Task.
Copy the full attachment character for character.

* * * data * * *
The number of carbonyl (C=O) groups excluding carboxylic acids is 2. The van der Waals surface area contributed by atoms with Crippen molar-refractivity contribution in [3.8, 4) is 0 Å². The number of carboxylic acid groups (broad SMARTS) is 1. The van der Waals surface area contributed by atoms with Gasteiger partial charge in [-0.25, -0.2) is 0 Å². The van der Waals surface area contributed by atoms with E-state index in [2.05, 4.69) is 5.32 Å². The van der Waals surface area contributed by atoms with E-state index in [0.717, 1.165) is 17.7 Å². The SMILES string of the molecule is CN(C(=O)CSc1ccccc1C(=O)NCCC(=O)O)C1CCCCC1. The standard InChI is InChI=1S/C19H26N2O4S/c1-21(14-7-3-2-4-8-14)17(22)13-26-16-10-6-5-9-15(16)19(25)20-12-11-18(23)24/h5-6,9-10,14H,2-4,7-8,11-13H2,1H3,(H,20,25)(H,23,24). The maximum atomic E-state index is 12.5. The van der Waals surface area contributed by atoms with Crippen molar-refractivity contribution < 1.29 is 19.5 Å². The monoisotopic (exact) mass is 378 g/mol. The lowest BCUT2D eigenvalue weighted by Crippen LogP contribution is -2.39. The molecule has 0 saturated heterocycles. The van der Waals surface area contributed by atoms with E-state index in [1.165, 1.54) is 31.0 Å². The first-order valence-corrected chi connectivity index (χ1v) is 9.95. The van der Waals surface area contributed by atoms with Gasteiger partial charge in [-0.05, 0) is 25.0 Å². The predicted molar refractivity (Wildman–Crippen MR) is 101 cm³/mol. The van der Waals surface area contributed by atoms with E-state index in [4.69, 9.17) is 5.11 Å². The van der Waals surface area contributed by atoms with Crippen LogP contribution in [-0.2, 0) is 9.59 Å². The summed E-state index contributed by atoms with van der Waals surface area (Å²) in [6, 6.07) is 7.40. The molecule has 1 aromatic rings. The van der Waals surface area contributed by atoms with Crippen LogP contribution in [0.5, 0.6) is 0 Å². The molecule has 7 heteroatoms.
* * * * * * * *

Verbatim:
The number of carbonyl (C=O) groups excluding carboxylic acids is 2. The van der Waals surface area contributed by atoms with Crippen molar-refractivity contribution in [3.8, 4) is 0 Å². The number of carboxylic acid groups (broad SMARTS) is 1. The van der Waals surface area contributed by atoms with Gasteiger partial charge in [-0.25, -0.2) is 0 Å². The van der Waals surface area contributed by atoms with E-state index in [2.05, 4.69) is 5.32 Å². The van der Waals surface area contributed by atoms with E-state index in [0.717, 1.165) is 17.7 Å². The SMILES string of the molecule is CN(C(=O)CSc1ccccc1C(=O)NCCC(=O)O)C1CCCCC1. The standard InChI is InChI=1S/C19H26N2O4S/c1-21(14-7-3-2-4-8-14)17(22)13-26-16-10-6-5-9-15(16)19(25)20-12-11-18(23)24/h5-6,9-10,14H,2-4,7-8,11-13H2,1H3,(H,20,25)(H,23,24). The maximum atomic E-state index is 12.5. The van der Waals surface area contributed by atoms with Crippen molar-refractivity contribution < 1.29 is 19.5 Å². The monoisotopic (exact) mass is 378 g/mol. The lowest BCUT2D eigenvalue weighted by Crippen LogP contribution is -2.39. The molecule has 0 saturated heterocycles. The van der Waals surface area contributed by atoms with E-state index in [1.165, 1.54) is 31.0 Å². The first-order valence-corrected chi connectivity index (χ1v) is 9.95. The van der Waals surface area contributed by atoms with Gasteiger partial charge in [-0.05, 0) is 25.0 Å². The predicted molar refractivity (Wildman–Crippen MR) is 101 cm³/mol. The van der Waals surface area contributed by atoms with E-state index in [4.69, 9.17) is 5.11 Å². The van der Waals surface area contributed by atoms with Crippen LogP contribution in [-0.2, 0) is 9.59 Å². The summed E-state index contributed by atoms with van der Waals surface area (Å²) in [6, 6.07) is 7.40. The molecule has 1 aromatic rings. The van der Waals surface area contributed by atoms with Crippen LogP contribution in [0.5, 0.6) is 0 Å². The molecule has 7 heteroatoms.